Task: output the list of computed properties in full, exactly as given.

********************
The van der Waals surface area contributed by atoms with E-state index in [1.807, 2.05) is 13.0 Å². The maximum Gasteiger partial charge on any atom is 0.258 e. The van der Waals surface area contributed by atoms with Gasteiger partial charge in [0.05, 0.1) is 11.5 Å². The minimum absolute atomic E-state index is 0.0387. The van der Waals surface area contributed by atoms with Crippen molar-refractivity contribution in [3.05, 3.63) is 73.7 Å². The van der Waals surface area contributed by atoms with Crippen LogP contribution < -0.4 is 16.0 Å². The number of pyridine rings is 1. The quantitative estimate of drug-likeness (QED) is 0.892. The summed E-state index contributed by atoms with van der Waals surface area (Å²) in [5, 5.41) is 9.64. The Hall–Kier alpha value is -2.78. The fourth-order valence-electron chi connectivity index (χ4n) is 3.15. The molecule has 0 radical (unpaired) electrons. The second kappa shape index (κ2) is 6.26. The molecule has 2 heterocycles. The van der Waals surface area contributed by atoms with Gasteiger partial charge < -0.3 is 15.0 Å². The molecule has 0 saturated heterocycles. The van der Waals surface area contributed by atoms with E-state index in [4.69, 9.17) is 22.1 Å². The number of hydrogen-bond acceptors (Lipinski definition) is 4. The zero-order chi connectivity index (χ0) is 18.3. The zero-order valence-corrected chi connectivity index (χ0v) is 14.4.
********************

The van der Waals surface area contributed by atoms with E-state index in [1.807, 2.05) is 13.0 Å². The maximum Gasteiger partial charge on any atom is 0.258 e. The van der Waals surface area contributed by atoms with Gasteiger partial charge in [0.05, 0.1) is 11.5 Å². The minimum absolute atomic E-state index is 0.0387. The van der Waals surface area contributed by atoms with Crippen molar-refractivity contribution in [3.05, 3.63) is 73.7 Å². The van der Waals surface area contributed by atoms with Crippen LogP contribution < -0.4 is 16.0 Å². The number of pyridine rings is 1. The quantitative estimate of drug-likeness (QED) is 0.892. The summed E-state index contributed by atoms with van der Waals surface area (Å²) in [5, 5.41) is 9.64. The Hall–Kier alpha value is -2.78. The fourth-order valence-electron chi connectivity index (χ4n) is 3.15. The molecule has 0 radical (unpaired) electrons. The second kappa shape index (κ2) is 6.26. The molecule has 2 heterocycles. The van der Waals surface area contributed by atoms with Gasteiger partial charge < -0.3 is 15.0 Å². The molecule has 0 saturated heterocycles. The van der Waals surface area contributed by atoms with E-state index in [4.69, 9.17) is 22.1 Å². The number of hydrogen-bond acceptors (Lipinski definition) is 4. The zero-order chi connectivity index (χ0) is 18.3. The zero-order valence-corrected chi connectivity index (χ0v) is 14.4.